Science knows about 66 species of fern-feeding aphids worldwide. Most of them are specialized on ferns and occur in tropical and subtropical regions and their geographical ranges overlap considerably. This new species is named for the host plant from which it was collected: Platycerium coronarium.
no DNA Barcodes

Three new species of the pygostenine genus Doryloxenus Wasmann, viz., D. aenictophilus sp. n. (from Zhejiang), D. tangliangi sp. n. (from Zhejiang), and D. songzhigaoi sp. n. (from Yunnan), are described, illustrated and distinguished from the Asian congeners. An identification key to the Chinese species is given.

Members of this beetle genus are commonly found in a symbiotic relationship with army ants. The name of the first new species is a combination of the generic name of the ant host, and the Greek stem ‘philos’, meaning ‘to be fond of’. The name of the second species is dedicated to Dr. Liang Tang, who found the colony of the associated host ants. Species number three is named after Mr. Zhi-Gao Song, the senior author’s father.
no DNA Barcodes

Hypsugo was regarded as a subgenus of Pipistrellus by many authors, but its generic distinctiveness is now widely accepted. According to recent taxonomic arrangements, nine species are known to occur in Southeast Asia. During the investigation of material recently collected from Lao PDR and Vietnam we identified an additional species and hence describe it here as Hypsugo dolichodon n. sp. It resembles H. pulveratus, but is larger with conspicuously long canines and differs considerably in the DNA barcode gene sequence.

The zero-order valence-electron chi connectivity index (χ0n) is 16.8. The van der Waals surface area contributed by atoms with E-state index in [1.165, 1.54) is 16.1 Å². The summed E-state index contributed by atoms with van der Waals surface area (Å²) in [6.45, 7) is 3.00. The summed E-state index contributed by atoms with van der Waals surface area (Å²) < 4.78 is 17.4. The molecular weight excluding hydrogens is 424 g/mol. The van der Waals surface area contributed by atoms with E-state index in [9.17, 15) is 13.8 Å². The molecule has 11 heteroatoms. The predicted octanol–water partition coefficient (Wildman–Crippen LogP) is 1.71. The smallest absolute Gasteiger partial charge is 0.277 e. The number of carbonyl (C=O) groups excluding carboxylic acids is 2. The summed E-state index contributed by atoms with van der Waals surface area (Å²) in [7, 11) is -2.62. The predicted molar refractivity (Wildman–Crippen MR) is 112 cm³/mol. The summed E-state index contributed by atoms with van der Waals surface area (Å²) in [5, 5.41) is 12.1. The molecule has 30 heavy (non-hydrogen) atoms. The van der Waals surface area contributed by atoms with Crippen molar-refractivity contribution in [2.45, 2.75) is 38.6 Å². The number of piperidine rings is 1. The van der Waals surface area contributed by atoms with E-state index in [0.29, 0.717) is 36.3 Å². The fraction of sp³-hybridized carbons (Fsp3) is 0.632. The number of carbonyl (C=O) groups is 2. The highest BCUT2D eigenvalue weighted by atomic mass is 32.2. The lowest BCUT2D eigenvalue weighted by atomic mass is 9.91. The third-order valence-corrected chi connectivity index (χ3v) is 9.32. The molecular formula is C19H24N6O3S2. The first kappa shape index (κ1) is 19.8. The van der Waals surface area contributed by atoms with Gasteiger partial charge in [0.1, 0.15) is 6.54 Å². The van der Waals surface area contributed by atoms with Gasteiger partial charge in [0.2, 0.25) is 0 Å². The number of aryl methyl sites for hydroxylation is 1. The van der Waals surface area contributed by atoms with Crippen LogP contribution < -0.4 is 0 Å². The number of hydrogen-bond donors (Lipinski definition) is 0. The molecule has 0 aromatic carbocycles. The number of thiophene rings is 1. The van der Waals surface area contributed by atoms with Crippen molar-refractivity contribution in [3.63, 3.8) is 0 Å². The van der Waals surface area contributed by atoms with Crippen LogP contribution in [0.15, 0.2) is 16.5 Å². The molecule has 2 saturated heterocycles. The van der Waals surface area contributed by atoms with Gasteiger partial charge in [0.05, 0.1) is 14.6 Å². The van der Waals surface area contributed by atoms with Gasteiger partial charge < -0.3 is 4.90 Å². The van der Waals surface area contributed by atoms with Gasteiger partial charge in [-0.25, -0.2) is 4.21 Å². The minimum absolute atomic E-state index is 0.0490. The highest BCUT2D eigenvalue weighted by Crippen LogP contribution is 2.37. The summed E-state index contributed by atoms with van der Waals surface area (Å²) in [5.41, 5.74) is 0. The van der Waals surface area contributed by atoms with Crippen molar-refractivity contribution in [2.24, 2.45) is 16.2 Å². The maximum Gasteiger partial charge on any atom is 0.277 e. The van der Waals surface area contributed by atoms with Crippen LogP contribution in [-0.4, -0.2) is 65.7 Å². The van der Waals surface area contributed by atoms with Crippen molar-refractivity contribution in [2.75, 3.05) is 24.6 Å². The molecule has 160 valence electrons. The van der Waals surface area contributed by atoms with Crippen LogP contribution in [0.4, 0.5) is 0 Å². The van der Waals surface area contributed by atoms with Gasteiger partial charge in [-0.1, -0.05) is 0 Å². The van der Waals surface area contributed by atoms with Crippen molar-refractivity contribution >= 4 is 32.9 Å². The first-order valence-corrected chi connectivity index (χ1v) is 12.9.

From the Greek words “dolichos” for enlarged and “oodontos” which means tooth the species epithet refers to the long upper canine of the new species which separates it from its South East Asian congeners. The proposed English name for the new species is Long-toothed Pipistrelle.

A new troglobitic species of the amphipod family Artesiidae Holsinger, 1980 is described from a cave in the municipality of Santa Maria da Vitória, in the Brazilian state of Bahia, northeastern Brazil. Spelaeogammarus titan sp. nov. differs from the others in the genus by its body length, rising up to 18.3 mm, the antenna 1 with accessory flagellum 6-articulate, propodus of the first gnathopod 1.8 X longer than basis, the largest in the genus, coxa 5 with posterior lobe slightly concave, inner ramus of pleopods with 10 to 13 setae, outer ramus of uropod 3 with 22 simple setae, and telson with 1 apical plus 3 subapical stout setae in each lobe. With this study, the knowledge of Spelaeogammarus is improved to 5 species, all of them exclusive to caves in the northeastern Brazilian state of Bahia. A comparative table with the diagnostic characters of the species of Spelaeogammarus is provided.

A new species of cave-dwelling amphipods. The species name refers to the  rather large size of this species compared to its congeners.
no DNA Barcodes